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View Full Version : Amount of mead in recipes



Dan McFeeley
10-27-2004, 09:29 PM
Maybe it's just me, but I've noticed that whenever I substitute mead for wine in a recipe, I find myself using twice as much mead as what the recipe calls for.

Does anyone else do this?

Jmattioli
10-27-2004, 09:50 PM
I have never used mead in a recipe. What do you find it best with as a substitute for wine?
Joe

ScottS
10-27-2004, 10:55 PM
I use it 1 to 1 as a substitute in literally everything, and it always is an improvement. ;D

Oskaar
10-28-2004, 12:42 AM
I find that I use more too. Especially when I substitute it for coffee in the morning ;D

Seriously, I do use it in BBQ sauces and salads and such, but I stick with wine in things like mostacciolli, sauerkraut and most things that need to be tangy and sour. Red wine especially because the body and fermented grape really bring some bottom end to a good brown or red sauce.

I've used mead in mango chutney, swordfish marinade, octopus salad and black rizut (kind of like risotto) and it's phenomenal.

Oskaar

Post Scriptum: Dan, good avatar!

Jmattioli
10-28-2004, 04:39 AM
Ok. Cooking halibut tonight. Put in refrig with spices and mead to marinate a bit and will cook in the marinade. My wife gets home later, and I hope she likes it. First time for me. If she doesn't I'll blame it on Dan for starting this thread. ;)
Joe

Dan McFeeley
10-28-2004, 11:51 AM
Post Scriptum: Dan, good avatar!

Thanks -- I gather that you recognized the source, which marks you as a Rennaissance man. Good food, good mead, and Dr. Who. A modern day Rennaissance man. ;D

The reason I posted this thread is some of my own musings about acidity/sweetness balance in mead. Honey, and mead, is *different* stuff from grape wine, and the perceptions of folk who use mead in cooking give empirical hints about the differences between honey and wine grape. Maybe my reason for using twice as much mead as white wine is a personal bias, but if other people are doing the same thing, it may point to a more medhological (my term for the equivalent of oenology in meadmaking) perspective.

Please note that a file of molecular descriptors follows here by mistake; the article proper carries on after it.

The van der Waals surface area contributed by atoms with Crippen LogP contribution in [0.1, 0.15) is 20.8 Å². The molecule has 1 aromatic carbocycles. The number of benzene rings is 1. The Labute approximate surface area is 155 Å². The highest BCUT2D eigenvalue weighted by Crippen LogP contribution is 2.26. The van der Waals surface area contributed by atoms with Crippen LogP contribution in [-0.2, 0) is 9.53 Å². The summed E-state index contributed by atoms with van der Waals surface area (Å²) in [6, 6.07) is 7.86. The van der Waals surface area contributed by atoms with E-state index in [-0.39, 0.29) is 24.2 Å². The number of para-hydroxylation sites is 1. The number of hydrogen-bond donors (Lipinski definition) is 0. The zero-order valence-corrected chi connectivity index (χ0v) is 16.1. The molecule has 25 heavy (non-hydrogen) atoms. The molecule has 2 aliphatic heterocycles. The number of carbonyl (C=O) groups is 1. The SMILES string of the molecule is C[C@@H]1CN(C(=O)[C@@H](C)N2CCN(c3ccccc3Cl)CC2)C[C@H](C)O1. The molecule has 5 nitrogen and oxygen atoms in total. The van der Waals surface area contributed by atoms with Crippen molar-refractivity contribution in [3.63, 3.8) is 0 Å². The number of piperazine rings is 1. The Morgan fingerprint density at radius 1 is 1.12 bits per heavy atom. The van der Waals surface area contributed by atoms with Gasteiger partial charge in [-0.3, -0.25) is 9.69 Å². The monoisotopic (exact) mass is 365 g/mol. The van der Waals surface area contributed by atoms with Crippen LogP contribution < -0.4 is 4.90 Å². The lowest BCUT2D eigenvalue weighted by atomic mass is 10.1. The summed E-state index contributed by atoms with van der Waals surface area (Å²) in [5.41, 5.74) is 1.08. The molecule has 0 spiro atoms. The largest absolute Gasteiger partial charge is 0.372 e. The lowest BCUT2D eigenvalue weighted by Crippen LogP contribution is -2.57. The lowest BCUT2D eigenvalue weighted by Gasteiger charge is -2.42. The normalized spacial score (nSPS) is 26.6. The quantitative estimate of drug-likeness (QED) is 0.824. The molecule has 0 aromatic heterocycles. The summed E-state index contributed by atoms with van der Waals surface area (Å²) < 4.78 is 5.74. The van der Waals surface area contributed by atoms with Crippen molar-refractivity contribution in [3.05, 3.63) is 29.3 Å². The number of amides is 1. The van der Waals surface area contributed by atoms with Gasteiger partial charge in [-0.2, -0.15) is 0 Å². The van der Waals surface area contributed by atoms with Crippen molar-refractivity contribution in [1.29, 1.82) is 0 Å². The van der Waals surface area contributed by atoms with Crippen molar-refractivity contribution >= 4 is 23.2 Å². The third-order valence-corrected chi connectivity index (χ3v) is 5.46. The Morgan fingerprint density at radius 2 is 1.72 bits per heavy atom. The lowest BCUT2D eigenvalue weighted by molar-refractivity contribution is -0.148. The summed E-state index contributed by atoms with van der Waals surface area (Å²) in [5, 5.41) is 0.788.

Dan McFeeley
10-28-2004, 12:04 PM
Ok, that last one was vague. So much has been written about acidity/sweetness balance in grape wines, but little or nothing about acidity/sweetness balance in mead. Why? Gluconoic acid is the principle acid in honey, and in mead. It is strikingly *different* compared to the organic acids found in wine, cider, et. al. Tartaric acid is the principle acid found in wine, and is the standard used in non-European based acid testing kits (the French standard is based on sulfiric acid). Tartaric acid is 2.5 times stronger than gluconic acid. The organoleptic properties of gluconic acid versus tartaric acid are qualitatively different from each other. Gluconic acid imparts a mild and "refreshing" taste, whereas tartaric acid is a sour and strong taste. This has much to say about the differences between mead and wine, and about food pairings with mead or wine.

Sorry! Hope this was fairly clear.

Oskaar
10-28-2004, 12:49 PM
OK Dan,

Step away from the bottle of mead and keep your hands in plain view! LOL :o

Generally I use mead in the places where I would use a Gewurtztraminer or a Riesling. Mead is also especially good in the California haute cuisines like cold pumpkin soup, fruit salsas, fish and such. But, in places where a good dry White Burgundy or Bordeaux I still use the white wine. I haven't used melomels in cooking, mostly because I would rather drink them than cook them. ;)

Cheers,

Oskaar